When foresters plant trees, they may use either native or introduced species. Whenever foresters decide to use a species that is not native, they do it because they think that there are silvicultural advantages linked to this choice, be they the wood quality, ease of management, adaptation to the climatic conditions, shorter production delay, etc. It may be that there is information available about the behavior of this species in the habitat, or the forester is ready to make a trial.

From the ecological point of view, the introducing species is considered as a threat. The introduced species risks being invasive. Invasives displace local species, resulting in a reduction of biodiversity, a condition also to be expected if great extensions are forested using introduced species.

Professor McEvoy[2] is very clear and strict: introduced species can not be used at all when working in a close to nature forestry system. Prof Silva makes some distinctions, based on species and conditions.[1] Natural forest systems are to be preserved, but the enrichment with certain introduced species may be positive, depending on circumstances.

ProSilva recommendations[5]

  • The natural vegetation systems for each region are an asset to maintain, and constitute an important basis for the silvicultural planning.
  • Introduced species can, depending on circumstances, supplement natural species, and add economical revenue.
  • The forest species that are introduced to a region are termed exotic.
  • The introduction of exotic species should only be permitted after trials conducted from the qualitative and quantitative point of view.

Herbivore fauna management

The herbivore fauna, be it domesticated or wild, acts on tree seedlings and small trees. In high regular forests, the regeneration periods are chosen by the forester, and therefore it is possible to establish some control over fauna action, particularly domesticated fauna, avoiding grazing during regeneration. The un-even aged forest is continuously regenerating, and therefore it is difficult to make it compatible with grazing, and does not admit a high density of wild herbivore fauna. The pressure of herbivore fauna, mainly cervids, in some European forests, has reached an intensity that is threatening the practice of close to nature forestry.[1]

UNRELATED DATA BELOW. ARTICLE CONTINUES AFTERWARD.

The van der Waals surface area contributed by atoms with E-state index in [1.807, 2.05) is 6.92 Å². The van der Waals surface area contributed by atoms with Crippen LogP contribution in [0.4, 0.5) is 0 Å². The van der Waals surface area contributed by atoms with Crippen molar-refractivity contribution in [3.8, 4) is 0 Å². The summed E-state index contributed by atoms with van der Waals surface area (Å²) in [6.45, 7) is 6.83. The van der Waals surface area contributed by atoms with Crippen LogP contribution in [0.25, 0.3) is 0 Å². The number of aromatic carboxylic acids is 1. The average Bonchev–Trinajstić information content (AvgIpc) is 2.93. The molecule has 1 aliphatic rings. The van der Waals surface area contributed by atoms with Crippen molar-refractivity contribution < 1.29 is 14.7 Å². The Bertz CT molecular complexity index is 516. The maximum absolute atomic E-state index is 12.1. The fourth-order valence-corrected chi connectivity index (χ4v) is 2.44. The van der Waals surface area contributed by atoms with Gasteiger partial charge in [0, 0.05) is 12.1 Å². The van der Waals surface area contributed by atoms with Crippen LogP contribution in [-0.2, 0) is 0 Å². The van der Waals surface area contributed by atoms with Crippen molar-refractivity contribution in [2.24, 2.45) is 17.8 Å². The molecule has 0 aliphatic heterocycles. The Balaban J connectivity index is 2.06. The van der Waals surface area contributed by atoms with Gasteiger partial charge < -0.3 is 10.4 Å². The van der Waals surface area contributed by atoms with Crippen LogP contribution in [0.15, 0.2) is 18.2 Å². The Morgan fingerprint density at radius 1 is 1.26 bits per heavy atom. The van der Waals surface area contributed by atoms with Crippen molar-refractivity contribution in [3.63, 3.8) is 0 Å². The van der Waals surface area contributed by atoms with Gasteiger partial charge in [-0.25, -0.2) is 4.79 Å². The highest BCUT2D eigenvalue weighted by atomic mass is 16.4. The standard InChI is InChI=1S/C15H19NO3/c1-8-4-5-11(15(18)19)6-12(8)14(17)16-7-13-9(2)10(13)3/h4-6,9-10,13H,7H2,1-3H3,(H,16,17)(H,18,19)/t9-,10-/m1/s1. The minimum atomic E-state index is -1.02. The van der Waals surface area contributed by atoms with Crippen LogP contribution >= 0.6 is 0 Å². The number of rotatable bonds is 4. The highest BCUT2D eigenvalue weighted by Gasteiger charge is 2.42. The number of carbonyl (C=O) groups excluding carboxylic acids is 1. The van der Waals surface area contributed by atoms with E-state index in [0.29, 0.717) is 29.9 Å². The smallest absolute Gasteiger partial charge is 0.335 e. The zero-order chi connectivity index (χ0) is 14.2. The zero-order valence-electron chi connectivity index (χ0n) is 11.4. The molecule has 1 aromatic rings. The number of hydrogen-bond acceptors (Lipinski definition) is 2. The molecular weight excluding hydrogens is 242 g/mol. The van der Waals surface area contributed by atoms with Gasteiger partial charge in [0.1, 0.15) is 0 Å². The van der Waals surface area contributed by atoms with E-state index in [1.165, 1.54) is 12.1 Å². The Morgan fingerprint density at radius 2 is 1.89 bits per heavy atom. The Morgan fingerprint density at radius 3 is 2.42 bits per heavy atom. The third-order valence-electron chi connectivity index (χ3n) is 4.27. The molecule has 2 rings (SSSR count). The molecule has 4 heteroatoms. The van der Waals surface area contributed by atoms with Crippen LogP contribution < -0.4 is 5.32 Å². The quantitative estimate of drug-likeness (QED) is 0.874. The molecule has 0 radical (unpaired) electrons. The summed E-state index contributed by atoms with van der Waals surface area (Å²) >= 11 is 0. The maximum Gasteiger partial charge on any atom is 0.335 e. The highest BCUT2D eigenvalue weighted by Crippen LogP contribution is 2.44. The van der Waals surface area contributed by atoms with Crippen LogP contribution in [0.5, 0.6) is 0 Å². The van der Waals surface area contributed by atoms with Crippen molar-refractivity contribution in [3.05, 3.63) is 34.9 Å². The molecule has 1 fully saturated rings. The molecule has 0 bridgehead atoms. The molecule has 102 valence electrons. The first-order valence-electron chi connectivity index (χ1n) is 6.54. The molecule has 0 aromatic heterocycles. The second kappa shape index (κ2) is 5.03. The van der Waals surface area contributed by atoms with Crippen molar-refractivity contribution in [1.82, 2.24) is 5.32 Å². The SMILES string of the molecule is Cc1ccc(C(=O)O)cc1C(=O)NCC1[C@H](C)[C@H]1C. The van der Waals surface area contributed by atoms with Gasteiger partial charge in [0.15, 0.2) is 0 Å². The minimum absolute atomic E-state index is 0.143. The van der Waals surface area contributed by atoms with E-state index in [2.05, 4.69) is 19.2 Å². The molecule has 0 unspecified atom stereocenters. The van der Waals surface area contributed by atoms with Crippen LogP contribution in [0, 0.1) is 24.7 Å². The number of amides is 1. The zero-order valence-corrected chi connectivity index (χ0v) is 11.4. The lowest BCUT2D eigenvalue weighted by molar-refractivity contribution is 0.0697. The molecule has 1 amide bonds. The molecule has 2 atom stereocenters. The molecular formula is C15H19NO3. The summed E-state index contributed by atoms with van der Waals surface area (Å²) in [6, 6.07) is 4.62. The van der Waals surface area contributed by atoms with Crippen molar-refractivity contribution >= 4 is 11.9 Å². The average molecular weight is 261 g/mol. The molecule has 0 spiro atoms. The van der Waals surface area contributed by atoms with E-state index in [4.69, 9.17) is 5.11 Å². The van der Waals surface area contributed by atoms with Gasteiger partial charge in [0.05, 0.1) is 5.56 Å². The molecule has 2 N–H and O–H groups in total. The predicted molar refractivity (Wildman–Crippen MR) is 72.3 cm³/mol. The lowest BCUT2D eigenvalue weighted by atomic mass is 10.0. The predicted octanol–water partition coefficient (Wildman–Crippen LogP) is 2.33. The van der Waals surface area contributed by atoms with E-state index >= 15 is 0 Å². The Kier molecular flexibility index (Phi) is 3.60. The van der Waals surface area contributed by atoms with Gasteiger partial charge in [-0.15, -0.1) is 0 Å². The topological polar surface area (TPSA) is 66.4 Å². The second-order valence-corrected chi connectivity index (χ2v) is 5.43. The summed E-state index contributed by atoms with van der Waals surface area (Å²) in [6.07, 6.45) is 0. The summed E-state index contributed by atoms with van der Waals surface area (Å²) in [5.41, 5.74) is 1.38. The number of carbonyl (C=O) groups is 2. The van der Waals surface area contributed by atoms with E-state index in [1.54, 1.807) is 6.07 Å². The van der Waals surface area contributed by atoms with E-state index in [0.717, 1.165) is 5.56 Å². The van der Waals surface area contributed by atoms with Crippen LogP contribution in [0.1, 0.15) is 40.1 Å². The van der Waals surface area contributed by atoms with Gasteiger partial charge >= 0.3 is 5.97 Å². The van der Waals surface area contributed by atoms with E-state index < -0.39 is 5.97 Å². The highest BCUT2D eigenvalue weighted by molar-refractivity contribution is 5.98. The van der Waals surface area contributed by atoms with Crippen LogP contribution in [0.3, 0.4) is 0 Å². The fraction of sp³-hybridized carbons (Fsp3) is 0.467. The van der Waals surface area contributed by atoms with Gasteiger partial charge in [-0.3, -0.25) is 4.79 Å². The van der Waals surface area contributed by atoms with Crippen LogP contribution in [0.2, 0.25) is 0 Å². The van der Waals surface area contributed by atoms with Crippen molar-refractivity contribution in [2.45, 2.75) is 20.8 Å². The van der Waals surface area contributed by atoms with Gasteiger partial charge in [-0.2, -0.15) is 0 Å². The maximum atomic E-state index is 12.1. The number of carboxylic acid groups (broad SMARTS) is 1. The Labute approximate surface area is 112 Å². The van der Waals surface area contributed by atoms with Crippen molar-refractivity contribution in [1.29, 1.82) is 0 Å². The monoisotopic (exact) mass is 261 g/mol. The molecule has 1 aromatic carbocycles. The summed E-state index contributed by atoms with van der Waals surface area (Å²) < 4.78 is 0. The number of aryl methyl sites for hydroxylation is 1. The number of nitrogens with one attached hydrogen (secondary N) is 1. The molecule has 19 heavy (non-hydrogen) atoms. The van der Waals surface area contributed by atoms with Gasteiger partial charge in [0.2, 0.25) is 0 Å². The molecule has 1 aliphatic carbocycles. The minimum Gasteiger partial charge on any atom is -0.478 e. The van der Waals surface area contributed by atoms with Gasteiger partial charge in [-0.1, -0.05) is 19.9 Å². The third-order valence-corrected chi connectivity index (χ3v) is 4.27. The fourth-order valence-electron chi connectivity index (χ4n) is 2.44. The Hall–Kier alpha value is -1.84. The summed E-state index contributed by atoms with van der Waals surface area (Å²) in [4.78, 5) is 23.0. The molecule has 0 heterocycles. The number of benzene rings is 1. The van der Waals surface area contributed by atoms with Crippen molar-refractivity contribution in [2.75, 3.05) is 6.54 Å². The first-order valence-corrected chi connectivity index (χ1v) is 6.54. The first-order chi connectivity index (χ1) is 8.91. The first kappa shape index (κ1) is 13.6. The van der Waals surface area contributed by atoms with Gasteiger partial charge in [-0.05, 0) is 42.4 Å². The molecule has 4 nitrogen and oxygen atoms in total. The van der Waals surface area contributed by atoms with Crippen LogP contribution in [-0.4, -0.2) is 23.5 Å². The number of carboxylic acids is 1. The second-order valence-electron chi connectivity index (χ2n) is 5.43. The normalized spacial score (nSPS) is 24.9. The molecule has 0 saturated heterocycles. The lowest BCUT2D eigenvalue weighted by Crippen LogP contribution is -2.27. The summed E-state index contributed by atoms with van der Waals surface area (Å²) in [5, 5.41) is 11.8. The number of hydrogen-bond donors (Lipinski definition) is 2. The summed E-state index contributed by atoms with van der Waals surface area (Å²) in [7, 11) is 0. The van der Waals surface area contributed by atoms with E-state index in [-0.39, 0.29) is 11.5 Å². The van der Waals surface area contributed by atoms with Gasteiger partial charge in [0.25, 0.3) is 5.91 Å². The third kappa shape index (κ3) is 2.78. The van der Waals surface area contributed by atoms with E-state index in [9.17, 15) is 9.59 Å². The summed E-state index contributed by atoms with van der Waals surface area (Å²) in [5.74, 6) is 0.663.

Economic aspects

Forestry's economic profitability has progressively diminished in developed countries, beginning at the end of the 20th century. This has been the result of lower lumber prices and higher operating costs. Because it requires less human intervention, the close to nature forestry has lower labor costs.[1] Also, it encourages the evolution of forests toward higher ecologic and landscape value structures. This is in demand by society, and the payment for ecosystem services is being considered.

Close to nature forestry/sustainable forestry

Close to nature forestry is a sustainable forestry, but the reverse does not apply. These are some of the distinctions between both systems.

  • Sustainable forestry tries to preserve forests for the future, close to nature forestry aims to improve them.
  • Sustainable forestry seeks a balance between competing interests, close to nature forestry integrates mutually interacting interests.
  • Sustainable forestry aims to restrain forestry practice in order to preserve ecological values, close to nature forestry uses ecological principles to promote forestry results.

See also

References

  1. ^ a b c d e f g h (French) Turckheim, Brice de, et Bruciamacchie, Max. La Futaie irreguilière. Théorie et pratique de la sylviculture irreguilière, continue et proche de la nature. Éditions Édusud. 2005
  2. ^ a b c d Thom MacEvoy, Positive Impact Forestry, 2004, Island Press
  3. ^ The Forest History Society. "Cotta's Preface". Retrieved 2011-02-20. 
  4. ^ The damage to the standing trees may be reduced if the works are done during the period of low biological activity, fall and winter.
  5. ^ "The question of non-indigenous forestspecies". ProSilva. Retrieved October 12, 2012. 
This article incorporates information from

External links

  • ProSilva Europe
  • The Ecoforestry Institute